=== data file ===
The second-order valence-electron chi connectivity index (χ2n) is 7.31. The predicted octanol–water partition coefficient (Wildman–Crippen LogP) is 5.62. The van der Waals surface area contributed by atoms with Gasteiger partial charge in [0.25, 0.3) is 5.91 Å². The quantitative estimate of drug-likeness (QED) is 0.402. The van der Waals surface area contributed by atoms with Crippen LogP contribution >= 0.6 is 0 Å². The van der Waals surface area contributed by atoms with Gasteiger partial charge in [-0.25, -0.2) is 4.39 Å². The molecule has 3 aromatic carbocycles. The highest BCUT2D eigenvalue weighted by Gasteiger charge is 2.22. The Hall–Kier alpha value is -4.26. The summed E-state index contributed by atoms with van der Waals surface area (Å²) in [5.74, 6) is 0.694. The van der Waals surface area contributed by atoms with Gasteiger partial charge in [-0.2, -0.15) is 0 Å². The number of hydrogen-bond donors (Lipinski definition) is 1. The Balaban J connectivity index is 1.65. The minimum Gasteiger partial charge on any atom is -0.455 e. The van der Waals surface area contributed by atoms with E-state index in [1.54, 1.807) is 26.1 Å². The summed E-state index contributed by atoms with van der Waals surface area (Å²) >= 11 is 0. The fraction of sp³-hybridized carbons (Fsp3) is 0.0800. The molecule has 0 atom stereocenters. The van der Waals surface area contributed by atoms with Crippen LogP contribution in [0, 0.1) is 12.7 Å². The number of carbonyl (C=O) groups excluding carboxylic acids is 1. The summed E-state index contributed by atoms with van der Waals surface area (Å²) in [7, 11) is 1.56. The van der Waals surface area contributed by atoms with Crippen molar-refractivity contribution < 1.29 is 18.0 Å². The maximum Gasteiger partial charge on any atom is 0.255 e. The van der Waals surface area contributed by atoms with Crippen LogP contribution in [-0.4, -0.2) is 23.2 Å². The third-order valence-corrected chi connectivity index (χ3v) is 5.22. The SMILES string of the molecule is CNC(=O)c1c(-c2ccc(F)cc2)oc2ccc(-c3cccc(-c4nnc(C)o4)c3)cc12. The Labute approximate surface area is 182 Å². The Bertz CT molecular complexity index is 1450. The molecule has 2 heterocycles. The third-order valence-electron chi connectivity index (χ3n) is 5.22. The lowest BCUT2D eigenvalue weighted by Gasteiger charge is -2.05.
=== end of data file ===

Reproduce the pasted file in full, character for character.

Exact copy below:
The second-order valence-electron chi connectivity index (χ2n) is 7.31. The predicted octanol–water partition coefficient (Wildman–Crippen LogP) is 5.62. The van der Waals surface area contributed by atoms with Gasteiger partial charge in [0.25, 0.3) is 5.91 Å². The quantitative estimate of drug-likeness (QED) is 0.402. The van der Waals surface area contributed by atoms with Crippen LogP contribution >= 0.6 is 0 Å². The van der Waals surface area contributed by atoms with Gasteiger partial charge in [-0.25, -0.2) is 4.39 Å². The molecule has 3 aromatic carbocycles. The highest BCUT2D eigenvalue weighted by Gasteiger charge is 2.22. The Hall–Kier alpha value is -4.26. The summed E-state index contributed by atoms with van der Waals surface area (Å²) in [5.74, 6) is 0.694. The van der Waals surface area contributed by atoms with Gasteiger partial charge in [-0.2, -0.15) is 0 Å². The number of hydrogen-bond donors (Lipinski definition) is 1. The Balaban J connectivity index is 1.65. The minimum Gasteiger partial charge on any atom is -0.455 e. The van der Waals surface area contributed by atoms with E-state index in [1.54, 1.807) is 26.1 Å². The summed E-state index contributed by atoms with van der Waals surface area (Å²) >= 11 is 0. The fraction of sp³-hybridized carbons (Fsp3) is 0.0800. The molecule has 0 atom stereocenters. The van der Waals surface area contributed by atoms with Crippen LogP contribution in [0, 0.1) is 12.7 Å². The number of carbonyl (C=O) groups excluding carboxylic acids is 1. The summed E-state index contributed by atoms with van der Waals surface area (Å²) in [7, 11) is 1.56. The van der Waals surface area contributed by atoms with Crippen molar-refractivity contribution < 1.29 is 18.0 Å². The maximum Gasteiger partial charge on any atom is 0.255 e. The van der Waals surface area contributed by atoms with Crippen LogP contribution in [-0.4, -0.2) is 23.2 Å². The third-order valence-corrected chi connectivity index (χ3v) is 5.22. The SMILES string of the molecule is CNC(=O)c1c(-c2ccc(F)cc2)oc2ccc(-c3cccc(-c4nnc(C)o4)c3)cc12. The Labute approximate surface area is 182 Å². The Bertz CT molecular complexity index is 1450. The molecule has 2 heterocycles. The third-order valence-electron chi connectivity index (χ3n) is 5.22. The lowest BCUT2D eigenvalue weighted by Gasteiger charge is -2.05.